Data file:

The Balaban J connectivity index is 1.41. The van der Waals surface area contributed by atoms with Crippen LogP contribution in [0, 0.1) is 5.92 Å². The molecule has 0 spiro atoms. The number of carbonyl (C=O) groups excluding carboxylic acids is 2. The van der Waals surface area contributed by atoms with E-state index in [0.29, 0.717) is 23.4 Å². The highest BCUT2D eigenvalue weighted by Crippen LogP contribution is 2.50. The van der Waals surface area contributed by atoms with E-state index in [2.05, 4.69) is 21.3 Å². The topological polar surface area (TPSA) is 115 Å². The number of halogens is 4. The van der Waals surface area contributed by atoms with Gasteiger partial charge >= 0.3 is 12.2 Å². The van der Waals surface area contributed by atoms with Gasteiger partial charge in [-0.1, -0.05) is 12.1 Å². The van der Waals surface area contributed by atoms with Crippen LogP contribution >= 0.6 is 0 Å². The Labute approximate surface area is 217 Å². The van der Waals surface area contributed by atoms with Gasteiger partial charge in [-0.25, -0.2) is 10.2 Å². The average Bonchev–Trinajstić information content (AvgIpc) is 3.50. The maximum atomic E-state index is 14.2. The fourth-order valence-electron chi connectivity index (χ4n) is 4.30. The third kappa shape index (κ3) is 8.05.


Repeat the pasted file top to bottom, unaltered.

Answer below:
The Balaban J connectivity index is 1.41. The van der Waals surface area contributed by atoms with Crippen LogP contribution in [0, 0.1) is 5.92 Å². The molecule has 0 spiro atoms. The number of carbonyl (C=O) groups excluding carboxylic acids is 2. The van der Waals surface area contributed by atoms with E-state index in [0.29, 0.717) is 23.4 Å². The highest BCUT2D eigenvalue weighted by Crippen LogP contribution is 2.50. The van der Waals surface area contributed by atoms with E-state index in [2.05, 4.69) is 21.3 Å². The topological polar surface area (TPSA) is 115 Å². The number of halogens is 4. The van der Waals surface area contributed by atoms with Gasteiger partial charge >= 0.3 is 12.2 Å². The van der Waals surface area contributed by atoms with Gasteiger partial charge in [-0.1, -0.05) is 12.1 Å². The van der Waals surface area contributed by atoms with Crippen LogP contribution >= 0.6 is 0 Å². The Labute approximate surface area is 217 Å². The van der Waals surface area contributed by atoms with Gasteiger partial charge in [-0.25, -0.2) is 10.2 Å². The average Bonchev–Trinajstić information content (AvgIpc) is 3.50. The maximum atomic E-state index is 14.2. The fourth-order valence-electron chi connectivity index (χ4n) is 4.30. The third kappa shape index (κ3) is 8.05.